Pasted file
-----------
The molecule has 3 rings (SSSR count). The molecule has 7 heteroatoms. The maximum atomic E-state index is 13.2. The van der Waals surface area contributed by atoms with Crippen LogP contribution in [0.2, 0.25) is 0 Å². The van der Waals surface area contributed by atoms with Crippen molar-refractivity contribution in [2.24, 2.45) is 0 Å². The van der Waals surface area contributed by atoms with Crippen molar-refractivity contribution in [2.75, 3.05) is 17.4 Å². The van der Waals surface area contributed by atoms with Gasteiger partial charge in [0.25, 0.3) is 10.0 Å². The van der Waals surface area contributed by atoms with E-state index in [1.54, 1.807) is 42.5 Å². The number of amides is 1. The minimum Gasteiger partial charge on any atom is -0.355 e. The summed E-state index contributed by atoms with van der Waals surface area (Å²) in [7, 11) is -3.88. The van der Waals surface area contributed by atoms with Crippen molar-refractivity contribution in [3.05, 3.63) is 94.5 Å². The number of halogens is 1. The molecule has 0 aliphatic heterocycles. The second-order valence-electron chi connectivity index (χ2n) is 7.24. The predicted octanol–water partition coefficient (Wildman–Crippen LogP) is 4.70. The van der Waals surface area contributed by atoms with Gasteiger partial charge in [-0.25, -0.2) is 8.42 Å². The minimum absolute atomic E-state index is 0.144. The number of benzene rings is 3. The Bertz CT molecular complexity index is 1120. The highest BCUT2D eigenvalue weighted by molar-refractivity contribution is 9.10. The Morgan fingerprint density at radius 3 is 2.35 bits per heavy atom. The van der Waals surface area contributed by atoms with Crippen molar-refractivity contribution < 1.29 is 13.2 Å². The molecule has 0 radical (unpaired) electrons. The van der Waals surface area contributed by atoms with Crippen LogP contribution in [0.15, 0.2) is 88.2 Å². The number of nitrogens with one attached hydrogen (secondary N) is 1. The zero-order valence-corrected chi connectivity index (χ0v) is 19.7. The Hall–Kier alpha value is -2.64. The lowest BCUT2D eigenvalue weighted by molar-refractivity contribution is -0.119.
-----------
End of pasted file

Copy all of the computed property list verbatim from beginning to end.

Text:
The molecule has 3 rings (SSSR count). The molecule has 7 heteroatoms. The maximum atomic E-state index is 13.2. The van der Waals surface area contributed by atoms with Crippen LogP contribution in [0.2, 0.25) is 0 Å². The van der Waals surface area contributed by atoms with Crippen molar-refractivity contribution in [2.24, 2.45) is 0 Å². The van der Waals surface area contributed by atoms with Crippen molar-refractivity contribution in [2.75, 3.05) is 17.4 Å². The van der Waals surface area contributed by atoms with Gasteiger partial charge in [0.25, 0.3) is 10.0 Å². The van der Waals surface area contributed by atoms with E-state index in [1.54, 1.807) is 42.5 Å². The number of amides is 1. The minimum Gasteiger partial charge on any atom is -0.355 e. The summed E-state index contributed by atoms with van der Waals surface area (Å²) in [7, 11) is -3.88. The van der Waals surface area contributed by atoms with Crippen molar-refractivity contribution in [3.05, 3.63) is 94.5 Å². The number of halogens is 1. The molecule has 0 aliphatic heterocycles. The second-order valence-electron chi connectivity index (χ2n) is 7.24. The predicted octanol–water partition coefficient (Wildman–Crippen LogP) is 4.70. The van der Waals surface area contributed by atoms with Gasteiger partial charge in [-0.25, -0.2) is 8.42 Å². The minimum absolute atomic E-state index is 0.144. The number of benzene rings is 3. The Bertz CT molecular complexity index is 1120. The highest BCUT2D eigenvalue weighted by molar-refractivity contribution is 9.10. The Morgan fingerprint density at radius 3 is 2.35 bits per heavy atom. The van der Waals surface area contributed by atoms with Crippen molar-refractivity contribution < 1.29 is 13.2 Å². The molecule has 0 radical (unpaired) electrons. The van der Waals surface area contributed by atoms with Crippen LogP contribution in [0.15, 0.2) is 88.2 Å². The number of nitrogens with one attached hydrogen (secondary N) is 1. The zero-order valence-corrected chi connectivity index (χ0v) is 19.7. The Hall–Kier alpha value is -2.64. The lowest BCUT2D eigenvalue weighted by molar-refractivity contribution is -0.119.